My birth forename was “Gloria” — shhhhh…. Now that I’ve told you, I’ll have to twist your knickers if you repeat it!!
Can you begin to imagine a worse name being given to a girl child who would identify as lesbian and then transition from female to male??
An obituary for Gloria Swanson, the “Glamor Queen of Hollywood” was printed in the New York Times in April of 1983 (emphasis mine):
Gloria Swanson, a symbol of enduring glamour who was perhaps the most glittering goddess of Hollywood’s golden youth in the 1920’s, died of a heart ailment yesterday in New York Hospital. She was 84 years old.
Through the 1920’s, Miss Swanson was Hollywood’s top box-office magnet. At premieres, thousands struggled for a glimpse of her, and fans deluged her with 10,000 letters a week. Her flamboyant gowns and innovative coiffures and even her chin mole were copied by millions of women, though few could hope to achieve the sophistication, charm and beauty of the petite actress.
Noted for her extravagance, Miss Swanson earned $8 million from 1918 to 1929 and spent nearly all of it.
The beauty of the 4-foot-11-inch actress, who had large blue eyes and brown hair, defied the standard criteria. Her profile was called too chiseled, her nose a ”ski slide,” her teeth too big and her chin too strong. Yet the total effect was stunning.
Their most sensational production was ”Male and Female,” based on Sir James M. Barrie’s play ”The Admirable Crichton.” Its setting gave De Mille an opportunity to depict cave-man love scenes on a desert isle and Miss Swanson coyly bathing in a sunken marble bathtub.
Recalling the giddy era of Hollywood’s youth, she remarked: ”We lived like kings and queens, and why not? We were in love with life. We were making more money than we ever dreamed existed, and there was no reason to believe that it would ever stop. We had just fought the war that was to end all wars, and everyone believed there was nothing but peace and pleasure ahead.”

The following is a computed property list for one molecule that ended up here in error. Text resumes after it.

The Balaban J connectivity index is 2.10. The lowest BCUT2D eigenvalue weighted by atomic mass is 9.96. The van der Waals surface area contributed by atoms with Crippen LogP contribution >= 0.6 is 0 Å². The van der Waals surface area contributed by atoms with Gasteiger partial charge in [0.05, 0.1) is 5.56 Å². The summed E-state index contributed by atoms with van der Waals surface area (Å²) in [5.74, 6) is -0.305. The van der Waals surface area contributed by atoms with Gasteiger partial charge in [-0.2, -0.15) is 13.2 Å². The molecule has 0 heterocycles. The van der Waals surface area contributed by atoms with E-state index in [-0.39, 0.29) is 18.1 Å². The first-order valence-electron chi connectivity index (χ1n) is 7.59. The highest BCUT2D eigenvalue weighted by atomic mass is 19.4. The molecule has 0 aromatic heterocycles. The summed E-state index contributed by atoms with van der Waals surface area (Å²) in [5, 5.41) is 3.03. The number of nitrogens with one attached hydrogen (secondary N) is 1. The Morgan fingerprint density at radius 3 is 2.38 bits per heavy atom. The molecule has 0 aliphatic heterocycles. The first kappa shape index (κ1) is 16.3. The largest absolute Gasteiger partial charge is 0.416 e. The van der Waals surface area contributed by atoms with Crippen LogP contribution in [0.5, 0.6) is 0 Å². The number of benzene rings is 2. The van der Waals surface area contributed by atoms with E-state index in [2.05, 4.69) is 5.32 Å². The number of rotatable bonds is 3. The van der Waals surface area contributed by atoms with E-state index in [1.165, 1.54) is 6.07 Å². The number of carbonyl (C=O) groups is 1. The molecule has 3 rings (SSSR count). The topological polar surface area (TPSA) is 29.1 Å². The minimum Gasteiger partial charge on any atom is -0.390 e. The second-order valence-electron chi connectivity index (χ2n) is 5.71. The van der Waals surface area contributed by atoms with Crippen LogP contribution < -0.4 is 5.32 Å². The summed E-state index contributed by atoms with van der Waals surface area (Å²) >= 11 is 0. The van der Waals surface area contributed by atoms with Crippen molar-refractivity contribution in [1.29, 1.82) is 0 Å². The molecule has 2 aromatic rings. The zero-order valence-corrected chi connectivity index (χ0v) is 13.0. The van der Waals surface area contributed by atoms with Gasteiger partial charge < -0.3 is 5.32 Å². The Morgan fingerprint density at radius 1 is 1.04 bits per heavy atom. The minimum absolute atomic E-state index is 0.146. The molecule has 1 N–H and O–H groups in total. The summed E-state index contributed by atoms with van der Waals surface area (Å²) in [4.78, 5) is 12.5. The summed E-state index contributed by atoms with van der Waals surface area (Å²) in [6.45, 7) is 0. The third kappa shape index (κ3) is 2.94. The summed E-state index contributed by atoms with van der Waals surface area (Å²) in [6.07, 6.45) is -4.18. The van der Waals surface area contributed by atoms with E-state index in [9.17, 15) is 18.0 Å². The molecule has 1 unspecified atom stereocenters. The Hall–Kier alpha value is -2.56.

In 1950 she made perhaps the most spectacular return in film history in ”Sunset Boulevard.” William Holden played her cynical young lover and Erich von Stroheim was her protective servant.
The actress was married six times. Most of the marriages were brief and, in an interview, she said, ”The mess I made of marriage was all my fault. The trouble with me is that I’ve always been too independent.”
What an icon to live up to with the same forename!!! The last thing I wanted was feather boas and glamor. Yet it was her images I saw on TV growing up. If the name itself wasn’t bad enough in being connected to this standard of glamor, how many young children can correctly pronounce a 3-syllable name? So one schoolmate started the trend of calling me “Glooey Baby” — coulda slapped her!
But yes, I’ve always been a little “too independent,” and that was the strength that helped me transition from female to male. Now I’m a mostly-ordinary guy in a t-shirt with an ordinary name: Terry. No feather boas and glamor — just sneakers and jeans.
In my most recent instance of disclosing to someone that I am transgendered (this week), the fellow looked me up and down quizzically and asked, “Are you thinking of changing from male to female?” Greater compliment could be paid to no man who’s been on my journey. Here’s why:
If you want to see a longish clip of Gloria Swanson from This Is Your Life (1957), here you go:
I shall end with a tribute to my birth name:
Peace on earth and mercy mild…
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